6 p.m. Thursday, March 15, 2012
Chauncey Conference Center at ETS
660 Rosedale Road, Princeton, New Jersey
Prepare to be inspired as teen members describe their hopes for the future and what it means to them to belong to the Boys & Girls Club. One of the nominees will be selected Trenton Youth of the Year, earn a college scholarship, and become eligible to compete in the New Jersey State Youth of the Year Program.
Reserve your seat online, through email, or by calling the Boys & Girls Club at 609-392-3191 ext 15. Suggested donation to support our teens is $75 in honor of the Boys & Girls Club’s 75th Anniversary Year. Please reply by March 9, 2012.
Much thanks to ETS, our Youth of the Year Dinner sponsor.
The Boys & Girls Club Youth of the Year Program is a high school writing, public speaking, and mentoring program for young people who are involved with a Boys & Girls Club. It is also a competition in which one of the nominees is selected as the Club’s Youth of the Year and receives a $2,000 scholarship toward college or technical school.
The Trenton Youth of the Year goes on to represent us in the NJ State Boys & Girls Club Youth of the Year competition, and possibly, the regional and national events.
Many previous Youth of the Year nominees are successfully engaged in their college studies. They include Tyis Everett, 2011 Youth of the Year, Benedict College, and Michael Coleman, Mercer County Community College; Roger Barrett (2010) The College of New Jersey, Manna Selassie, Occidental University, and Shawn Murry-Webb, Bloomfield College; Bentrice Jusu (2009) Wake Forest University and Tieisha Tift, Columbia University; Suegatha Kai (2008), St. Peter’s College, and Ashley Harris, Howard University.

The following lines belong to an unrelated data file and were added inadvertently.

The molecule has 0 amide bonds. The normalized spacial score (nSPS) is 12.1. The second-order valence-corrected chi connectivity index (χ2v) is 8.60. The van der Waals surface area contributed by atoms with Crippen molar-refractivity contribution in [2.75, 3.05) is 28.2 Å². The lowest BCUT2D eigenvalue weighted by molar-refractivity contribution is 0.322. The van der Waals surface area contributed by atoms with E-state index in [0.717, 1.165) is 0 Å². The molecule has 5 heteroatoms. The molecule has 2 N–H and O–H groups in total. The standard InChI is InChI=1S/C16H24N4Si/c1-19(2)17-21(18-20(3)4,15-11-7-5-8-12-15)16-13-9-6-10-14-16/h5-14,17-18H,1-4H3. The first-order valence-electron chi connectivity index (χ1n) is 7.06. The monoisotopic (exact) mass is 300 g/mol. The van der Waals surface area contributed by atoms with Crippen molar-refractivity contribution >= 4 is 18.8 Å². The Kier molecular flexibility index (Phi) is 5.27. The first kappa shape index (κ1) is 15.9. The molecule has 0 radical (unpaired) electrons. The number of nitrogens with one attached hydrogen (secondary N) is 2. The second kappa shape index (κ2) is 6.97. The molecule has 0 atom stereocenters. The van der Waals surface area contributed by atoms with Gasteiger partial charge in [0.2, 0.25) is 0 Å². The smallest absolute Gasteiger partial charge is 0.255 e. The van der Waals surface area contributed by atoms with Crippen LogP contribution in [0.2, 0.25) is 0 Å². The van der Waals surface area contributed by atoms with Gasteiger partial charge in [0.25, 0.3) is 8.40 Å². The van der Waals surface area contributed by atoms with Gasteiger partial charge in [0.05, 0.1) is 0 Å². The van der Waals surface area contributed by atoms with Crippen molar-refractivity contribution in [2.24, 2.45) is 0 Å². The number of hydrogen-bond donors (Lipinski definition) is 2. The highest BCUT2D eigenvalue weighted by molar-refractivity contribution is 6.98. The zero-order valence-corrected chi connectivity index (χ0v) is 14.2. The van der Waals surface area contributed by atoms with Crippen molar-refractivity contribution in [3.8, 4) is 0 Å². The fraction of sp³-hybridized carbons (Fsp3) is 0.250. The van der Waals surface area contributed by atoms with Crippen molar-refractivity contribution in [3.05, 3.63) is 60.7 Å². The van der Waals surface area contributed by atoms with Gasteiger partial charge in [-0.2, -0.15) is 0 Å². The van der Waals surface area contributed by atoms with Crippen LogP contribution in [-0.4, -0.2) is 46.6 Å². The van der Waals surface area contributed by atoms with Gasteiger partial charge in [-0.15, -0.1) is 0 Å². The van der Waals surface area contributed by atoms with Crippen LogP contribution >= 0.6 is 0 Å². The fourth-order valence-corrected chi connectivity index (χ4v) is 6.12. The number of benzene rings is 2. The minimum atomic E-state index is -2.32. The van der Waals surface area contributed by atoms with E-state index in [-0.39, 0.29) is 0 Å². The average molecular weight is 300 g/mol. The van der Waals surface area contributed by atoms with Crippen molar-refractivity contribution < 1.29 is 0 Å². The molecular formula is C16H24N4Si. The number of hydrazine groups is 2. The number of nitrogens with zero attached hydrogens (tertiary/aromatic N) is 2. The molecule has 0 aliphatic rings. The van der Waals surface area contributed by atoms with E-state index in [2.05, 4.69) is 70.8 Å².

Community mentors deliver a breath of professional experience and a deep commitment to helping youth chart their personal course. Volunteers work alongside our teen services staff to ensure the success of our high-impact mentoring programs.
This year, our Youth of the Year Program has formed 15 mentoring “triads,” each composed of a high school youth, a professional staff member, and a volunteer mentor from the community. Mentors are matched with students based on each teen’s career interest which may include nursing, business, social work, science, teaching, and law enforcement.
Having mentors in our career and educational programs to support youth dramatically increases the likelihood that teens will
Last June, 99 of our 100 Boys & Girls Club members who were seniors graduated from high school, and 80 percent of them went on to college and trade school.